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Still earlier, by individual enterprise, an experiment of the same nature had been made on an island, near to Massachusetts, which had lately come under the jurisdiction of that Colony." Thomas Mayhew, and his son, of the same name, had gone from Watertown to Martha's Vineyard, for which they had obtained a patent from the Earl of Stirling.” The deplorable condition of the natives among whom they lived attracted their benevolent attention. One after another of the savages listened to their exhibitions of Christianity.” One in particular, named Hiacoomes, was thought to give unquestionable evidence of genuine conversion to God by his edifying discourse and holy life and conversation.* The younger Mayhew found himself presently employed in missionary work, and in a few years he could say: “There are now, by the grace of

The Mayhews at Martha's Wineyard.

1650.

*** God, thirty-nine Indian men of this meeting, besides women that are looking this way, which we suppose to exceed the number of the men.” There were not wanting those who shared but faintly in the enthusiasm excited by these proceedings. “Some thought that all this work was done and acted thus by the Indians to please the English, and for applause from them;” and the most favorable judges were not without fear, that “there had been some coolings among the best.” But it was undeniable that “we find it so also among many people, that are English, in their first work;” and gratitude and hope predominated. Intelligence of what was taking place was forwarded without delay to England, where it was received with delight. Wilson, minister of Boston, hastened to send an account to Winslow, then in London; and by the care o Ward, lately minister of Ipswich, it was at once brought before the public through the press.” Shepard, minister of Cambridge, sent further information; and it was thought of such importance, that twelve ministers, of the most eminent in England, and representing both sects, Presbyterians and Independents, provided for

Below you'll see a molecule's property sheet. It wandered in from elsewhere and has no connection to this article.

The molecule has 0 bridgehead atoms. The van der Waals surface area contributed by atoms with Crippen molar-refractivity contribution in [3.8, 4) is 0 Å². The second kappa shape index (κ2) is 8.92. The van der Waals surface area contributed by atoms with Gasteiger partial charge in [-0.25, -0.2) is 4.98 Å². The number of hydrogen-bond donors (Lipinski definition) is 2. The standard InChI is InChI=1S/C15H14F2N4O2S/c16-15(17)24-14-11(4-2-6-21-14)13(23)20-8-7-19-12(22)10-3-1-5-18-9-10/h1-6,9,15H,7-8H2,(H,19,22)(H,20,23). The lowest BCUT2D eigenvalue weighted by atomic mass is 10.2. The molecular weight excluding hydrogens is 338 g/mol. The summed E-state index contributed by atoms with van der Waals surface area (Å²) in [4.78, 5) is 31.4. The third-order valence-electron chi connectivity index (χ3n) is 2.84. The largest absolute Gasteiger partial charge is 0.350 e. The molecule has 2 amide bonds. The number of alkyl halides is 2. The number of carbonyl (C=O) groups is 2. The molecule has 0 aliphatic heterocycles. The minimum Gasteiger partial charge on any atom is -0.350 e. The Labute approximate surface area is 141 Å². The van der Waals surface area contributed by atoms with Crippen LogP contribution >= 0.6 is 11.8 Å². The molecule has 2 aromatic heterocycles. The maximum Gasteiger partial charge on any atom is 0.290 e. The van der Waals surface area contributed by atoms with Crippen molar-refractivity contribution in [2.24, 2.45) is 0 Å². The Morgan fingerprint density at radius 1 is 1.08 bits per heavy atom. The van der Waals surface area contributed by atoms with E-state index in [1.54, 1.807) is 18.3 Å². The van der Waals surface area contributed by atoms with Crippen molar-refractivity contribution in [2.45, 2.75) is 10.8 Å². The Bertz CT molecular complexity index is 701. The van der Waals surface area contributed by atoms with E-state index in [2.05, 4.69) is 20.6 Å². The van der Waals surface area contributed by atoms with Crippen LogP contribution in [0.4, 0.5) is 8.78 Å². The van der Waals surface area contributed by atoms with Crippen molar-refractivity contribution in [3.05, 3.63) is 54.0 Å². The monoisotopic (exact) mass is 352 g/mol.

him, or any other in that Colony that I
can hear of, with being instrumental to
convert any of those Indians.” (His-
torical Collections of the Indians, Chap.
X. § 4, in Mass. Hist. Coll., I, 141 et seq.
Comp. Cotton, Way of the Churches
Cleared, &c., 78–82.)